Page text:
Concerning the method used for hand hygiene action, the majority, 111 (11.3%) among 153 actions "before touching patient," 109 (18.9%) among 132 actions "before clean/aseptic procedure," 136 (14.4%) among 179 actions "after touching a patient," and 128 (13.6%) among 168 actions "after touching patient surroundings," were performed by hand rubbing with alcohol based hand rub. Hand washing with soap and water was performed highly, 57 (12.3%) among 100 actions "after body fluid exposure" compared to any other indications of hand hygiene (Figure 1).

Reason for not practicing hand hygiene [HH] was shown by self-administered questionnaire after observation for each nurse with response rate of 100%; the majority (93 (84.5%)) of the respondents' reason was lack of training, 84 (76.4) respondents' reason was lack of conveniently located sink, and 87 (79.1) said lack of time to perform hand hygiene (Table 3).

4. Discussion

The results of this study in observed hand hygiene practice of nurses based on WHO indication were as follows: before touching a patient, 15.6%; before clean/aseptic procedure, 22.9%; after body fluid exposure risk, 21.6%; after touching a patient, 19%; and after touching patient surroundings, 17.9%. The overall observed hand hygiene practice was 18.7%.

Also observed practice was low compared to the finding from different studies that ranged between 21.48 and 53% in Northern India, Kuwait, South Florida, Istanbul, Saudi Arabia, and Nigeria [8, 9,12-15]. This might be explained due to difference in the level of knowledge of nurses, wearing gloves, high workload, and institutional conditions like lack of hand hygiene resources in this study area. But it was comparable to study conducted in Gonder, 16.5% [16], but higher than study done in Addis Ababa, 3.5% (144 opportunities) [17], which might be due to higher number of opportunities being observed in this study.

Different studies indicated that hand hygiene practice among nurses before touching a patient was 41.7%, 38.6%, 43.8%, and 10% in study conducted in South Florida, Taiwan, Istanbul, and Northern India, respectively [12-14,18].

Practice after touching patient was 74.6%, 72.1%, 42.0%, and 16% in studies conducted in Istanbul, South Florida, and Taiwan, respectively [12-14,18].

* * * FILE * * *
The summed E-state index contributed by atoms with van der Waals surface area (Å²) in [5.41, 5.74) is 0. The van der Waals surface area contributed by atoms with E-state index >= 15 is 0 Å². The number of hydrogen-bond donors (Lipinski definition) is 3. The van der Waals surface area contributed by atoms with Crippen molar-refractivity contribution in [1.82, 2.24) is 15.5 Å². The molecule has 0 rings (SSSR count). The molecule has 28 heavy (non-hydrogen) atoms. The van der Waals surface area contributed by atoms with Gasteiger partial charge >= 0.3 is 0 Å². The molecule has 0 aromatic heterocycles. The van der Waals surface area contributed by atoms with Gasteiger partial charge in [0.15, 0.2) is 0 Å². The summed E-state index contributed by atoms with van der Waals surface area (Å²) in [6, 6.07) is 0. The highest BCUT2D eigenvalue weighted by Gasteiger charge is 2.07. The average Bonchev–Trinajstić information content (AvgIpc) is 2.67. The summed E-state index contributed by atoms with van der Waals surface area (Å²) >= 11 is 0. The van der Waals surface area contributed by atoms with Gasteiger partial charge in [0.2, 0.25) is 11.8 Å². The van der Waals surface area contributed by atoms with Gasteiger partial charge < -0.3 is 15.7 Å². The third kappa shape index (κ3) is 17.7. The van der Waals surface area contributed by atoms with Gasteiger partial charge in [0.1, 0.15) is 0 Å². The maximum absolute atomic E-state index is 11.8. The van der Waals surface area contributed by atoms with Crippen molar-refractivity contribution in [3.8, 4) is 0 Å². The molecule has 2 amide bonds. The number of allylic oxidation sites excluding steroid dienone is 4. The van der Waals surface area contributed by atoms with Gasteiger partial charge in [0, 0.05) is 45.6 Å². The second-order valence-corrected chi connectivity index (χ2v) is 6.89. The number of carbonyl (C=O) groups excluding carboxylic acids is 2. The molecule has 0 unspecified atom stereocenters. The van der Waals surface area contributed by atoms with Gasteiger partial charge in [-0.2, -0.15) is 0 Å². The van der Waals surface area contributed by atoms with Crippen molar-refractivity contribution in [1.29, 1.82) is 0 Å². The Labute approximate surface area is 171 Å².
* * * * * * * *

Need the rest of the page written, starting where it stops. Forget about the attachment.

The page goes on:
Practice after exposure to body fluids among nurses was too 5.5%, 16.8%, and 43.5% in study conducted in Taiwan, Istanbul, and Northern India, respectively [12,14,18].

Practice before aseptic and clean procedure among nurses showed 6.8%, 7%, and 23.8% and hygiene practice after touching patient surroundings was 16.1%, 42.86%, and 60.1% in study conducted in Taiwan, Istanbul, and Northern India [12, 14, 18].

Generally when compared to this study the observed practice of hand hygiene was lower than this study; the difference might be due to lack of knowledge, training, and awareness about the WHO indications on hand hygiene. Even though there is socioeconomic difference between these countries the measurement tool we used was similar.

Most of the hand hygiene opportunities 781 in this study occurred in the emergency wards reflecting a high demand for hand hygiene. The highest compliance was observed in ICU, 22.7%, and the lowest in the emergency wards, 15.5%; in other wards the result indicates 16.5% in medical wards, 17.9% in surgical wards, 20.8% in pediatrics, and 20.4% in maternity.

There was a significant difference of hand hygiene practice in the observed compliance between different ward categories (p < 0.001), 14.7% in emergency, 40% as surgery, 43.4% at pediatrics, 45.2% at ICU/CCU, and 55% in medical wards in study conducted in Kuwait in 2009 [8]. But observational study conducted in Addis Ababa in 2012 indicated nurses working in Emergency Department had 4.9 better hand hygiene adherences compared to nurses working in surgical ward (AOR = 4.9, 95% CI 2.8-8.6, p < 0.001) [17]; the result of this study was low compared to research done in other countries; the possible reason might be the wards in other countries maybe equipped with wand washing equipment and there may be regular availability of water and hand washing agents which are deficient in this study area.

This study was consistent with the study conducted in Southern Nigeria in which nurses who believed that facilities for hand washing were inadequate were less likely to have good handwashing practice [10]. Also study in Gonder indicated availability of sink in working ward increased the practice of hand hygiene. These might be due to the fact that presence of conveniently located sink at point of care will ease the practice of hand hygiene.